Bangladesh Electionsby Senator Richard J. Durbin
Posted on 2013-12-20
DURBIN. Madam President, last week Senators Enzi, Murphy and I
introduced a resolution on the political tensions in Bangladesh as that
country prepares for a national election on January 5.
Since then, Senators Boxer, Boozman, Shaheen, Kaine, Blunt, and Menendez have also cosponsored and yesterday the Senate Foreign Relations Committee voted unanimously in support of the measure.
The resolution calls for peaceful political dialogue between the country's various political factions in the hopes that the election will go forward in a credible and peaceful manner.
With so much else going on in the world from Ukraine to Iran, one might wonder why focus on elections in Bangladesh? My interest is in part due to the role of Nobel Prize, Presidential Medal of Freedom, and Congressional Gold Medal winner Professor Mohammad Yunus, whom many may know from his pioneering work to help the world's poor through microfinance programs.
Professor Yunus has done so much to help the poor of Bangladesh and the world, particularly poor women, that former Senator Bob Bennett and I, as well as Congressman Rush Holt, led an effort several years ago to award him the Congressional Gold Medal. That bill passed both chambers of Congress in 2010, and earlier this year we gave him this award in the Capitol Rotunda.
It was a deeply moving event.
Sadly--and almost inexplicably--during the same period that Bangladesh was in such an international spotlight, its government pursued a mean-spirited and bewildering effort to undermine the Grameen Bank's independence and remove Professor Yunus from his leadership role.
I and others wrote repeatedly to Bangladeshi Prime Minister Sheikh Hasina urging her to not take such destructive and counterproductive measures.
Last year, Senator Boxer led a letter with all 17 women of the Senate to Hasina that called on the Bangladeshi government to stop interfering in the management of Grameen Bank.
Those Senators pointed out that its 8.3 million borrowers are mostly [[Page S9094]] women who gain financial independence and help support their families through its important programs.
I am sorry to report that the Government of Bangladesh ignored all such calls and just last month essentially imposed state control over the bank.
Yunus responded by saying, ``Grameen Bank was created as a bank owned by poor women, and managed by poor women. Its legal structure did not allow any government interference of any kind, except for regulatory oversight.'' The government-imposed changes, ``fundamentally changing the character of the bank. With these amendments, the government has opened the door for its ultimate destruction. What a shame for the nation, and the whole world!'' So understandably this Senate resolution calls on the government of Bangladesh to restore the independence of the Grameen Bank.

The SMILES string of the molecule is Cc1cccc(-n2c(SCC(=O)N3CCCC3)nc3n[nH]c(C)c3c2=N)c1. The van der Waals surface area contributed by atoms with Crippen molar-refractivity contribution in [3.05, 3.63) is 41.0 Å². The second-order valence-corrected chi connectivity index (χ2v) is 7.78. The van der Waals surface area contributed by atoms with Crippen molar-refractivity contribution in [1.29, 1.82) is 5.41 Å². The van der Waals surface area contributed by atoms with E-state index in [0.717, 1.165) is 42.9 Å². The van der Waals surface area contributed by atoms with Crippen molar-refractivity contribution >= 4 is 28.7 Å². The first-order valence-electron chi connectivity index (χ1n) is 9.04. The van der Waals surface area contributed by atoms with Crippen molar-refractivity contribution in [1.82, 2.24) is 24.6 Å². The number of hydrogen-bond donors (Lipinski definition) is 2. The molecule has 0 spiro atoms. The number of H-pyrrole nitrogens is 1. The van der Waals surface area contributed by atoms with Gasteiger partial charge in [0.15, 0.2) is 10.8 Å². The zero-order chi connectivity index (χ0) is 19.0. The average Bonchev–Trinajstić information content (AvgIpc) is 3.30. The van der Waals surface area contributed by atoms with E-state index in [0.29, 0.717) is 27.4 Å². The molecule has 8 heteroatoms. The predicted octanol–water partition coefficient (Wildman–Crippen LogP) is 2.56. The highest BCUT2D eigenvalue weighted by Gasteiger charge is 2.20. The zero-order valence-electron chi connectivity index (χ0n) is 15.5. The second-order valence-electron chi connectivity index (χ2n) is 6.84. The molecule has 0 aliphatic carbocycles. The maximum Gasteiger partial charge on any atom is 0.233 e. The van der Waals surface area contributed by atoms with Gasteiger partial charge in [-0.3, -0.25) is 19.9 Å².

There is more at stake in Bangladesh that should be of concern to the United States and the world.
You see, Bangladesh is a relatively stable, moderate, Muslim democracy with the world's seventh largest population and the world's fourth largest Muslim population.
And despite many difficult years since its independence from Pakistan in 1971, it has often stood out as an example of a moderate and diverse Muslim democracy--one that deserves the world's attention and support.
Yet, tragically, as Bangladesh nears another national election, it has experienced considerable political unrest with hundreds perishing in violent clashes.
The country's opposition coalition has called for numerous nationwide strikes and transportation blockades, resulting in further violence, instability, and the disruption of students' abilities to attend school.
Last week United Nations Assistant Secretary General Oscar Fernandez Taranco visited Bangladesh to try and foster political dialogue between Bangladesh's political parties and leaders to bring a halt to the violence and allow for a credible and peaceful election period.
His efforts are to be supported, and this resolution reaffirms his call for peaceful political dialogue.
The squabbles between Bangladesh's political parties distract from the real progress that has been made--and should continue to be made-- in alleviating the country's widespread poverty.
For example, between 2005 and 2010 Bangladesh reduced its poverty rate from 40 to 31 percent of the population.
This is where the country's political leadership should continue to focus, not on perpetuating personal animosity between the two main political parties.
So our resolution states the obvious: It condemns the political violence, It urges the country's political leaders to engage directly in a dialogue toward free, fair, and credible elections; it expresses great concern about the country's political deadlock that distracts from so many other pressing problems; and it urges the Government of Bangladesh to ensure judicial independence, end harassment of human rights activists, and restore the independence of the Grameen Bank.
The United States relationship with Bangladesh is strong and includes considerable trade and cooperation on such issues as counterterrorism, counter-piracy, food security, and regional stability.
Peaceful democratic elections and greater respect for the Grameen Bank will only further those ties.
I urge the full Senate to pass this resolution before we adjourn.